Indicted Ex-Pilgrim’s Pride CEO Asks Court to Postpone His Civil Deposition in Chicken Antitrust Suit

Former Pilgrim’s Pride CEO Jayson Penn has moved to intervene in In Re Broiler Chicken Antitrust Litigation, the sweeping class action accusing the nation’s largest chicken producers of engaging in a conspiracy to fix and maintain product prices, among other things. The motion to intervene and for a protective order staying Penn’s deposition pending the resolution of his criminal case comes in response to the plaintiffs’ request that Penn sit a 14-hour deposition, allegedly in view of his “importance to the case.”

In his April 29 filing, Penn asserted that because he is facing a criminal antitrust suit by the federal government following his June 2020 indictment for bid-rigging and price-fixing, the plaintiffs’ request pushes him in an unfair position. Further, he is a defendant in related federal securities class action and a state shareholder derivative action.

As such, allowing his deposition to proceed now allegedly would present him with a “Hobson’s Choice”: being “forced to choose between invoking his Fifth Amendment privilege (thereby exposing him to a potential adverse inference in the two civil cases in which he is a defendant) or waiving his privilege and testifying substantively (thereby prejudicing his defense in the criminal action),” according to the motion.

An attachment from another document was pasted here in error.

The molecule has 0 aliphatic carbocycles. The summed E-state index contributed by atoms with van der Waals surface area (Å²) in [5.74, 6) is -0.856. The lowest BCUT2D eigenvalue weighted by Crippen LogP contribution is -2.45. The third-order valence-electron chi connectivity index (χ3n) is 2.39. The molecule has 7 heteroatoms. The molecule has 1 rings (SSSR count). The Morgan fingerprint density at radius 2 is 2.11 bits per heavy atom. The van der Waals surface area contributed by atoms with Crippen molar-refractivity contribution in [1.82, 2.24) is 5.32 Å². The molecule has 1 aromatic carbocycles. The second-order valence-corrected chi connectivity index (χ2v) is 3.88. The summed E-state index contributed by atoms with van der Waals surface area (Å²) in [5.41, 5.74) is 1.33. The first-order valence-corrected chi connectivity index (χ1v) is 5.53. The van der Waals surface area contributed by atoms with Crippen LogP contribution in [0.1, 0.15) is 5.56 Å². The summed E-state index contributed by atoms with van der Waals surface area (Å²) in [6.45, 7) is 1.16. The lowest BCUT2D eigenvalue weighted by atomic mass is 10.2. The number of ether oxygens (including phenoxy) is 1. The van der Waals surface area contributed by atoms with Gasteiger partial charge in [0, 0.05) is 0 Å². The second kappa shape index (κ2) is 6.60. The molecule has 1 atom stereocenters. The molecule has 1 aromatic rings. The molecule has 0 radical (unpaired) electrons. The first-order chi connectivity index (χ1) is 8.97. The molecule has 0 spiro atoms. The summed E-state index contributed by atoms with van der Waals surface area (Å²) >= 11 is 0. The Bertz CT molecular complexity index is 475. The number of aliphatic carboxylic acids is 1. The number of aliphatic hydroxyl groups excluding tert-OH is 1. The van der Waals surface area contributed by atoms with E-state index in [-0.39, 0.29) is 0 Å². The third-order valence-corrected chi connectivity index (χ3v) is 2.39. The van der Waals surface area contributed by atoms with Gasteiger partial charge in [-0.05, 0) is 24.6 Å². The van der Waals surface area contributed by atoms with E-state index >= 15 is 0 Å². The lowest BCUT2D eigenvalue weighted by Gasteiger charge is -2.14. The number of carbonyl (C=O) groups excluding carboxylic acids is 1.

Penn asserted that he is legally entitled to intervene because he has a “significant, protectable interest” in the litigation. The motion further argued that the court should enter a protective order because “many of the same considerations that militate in favor of granting Mr. Penn leave to intervene also support the issuance of a protective order staying his deposition.”

One of those factors is the overlap between the cases. Reportedly, their relatedness poses a risk that the government might use civil discovery to obtain evidence and information for its criminal prosecution, and thereby circumvent Fifth Amendment rights against self-incrimination. In addition, Penn claimed that the public interest tips in his favor because of the need to ensure that the criminal proceeding continues untainted by civil litigation.

The plaintiffs’ interests are “neutral,” the motion stated, because they can wait to depose Penn until the criminal proceeding concludes. Penn also pointed out that, in the interim, he has agreed to move forward with other requested discovery.

Jayson Penn is represented by O’Melveny & Myers LLP.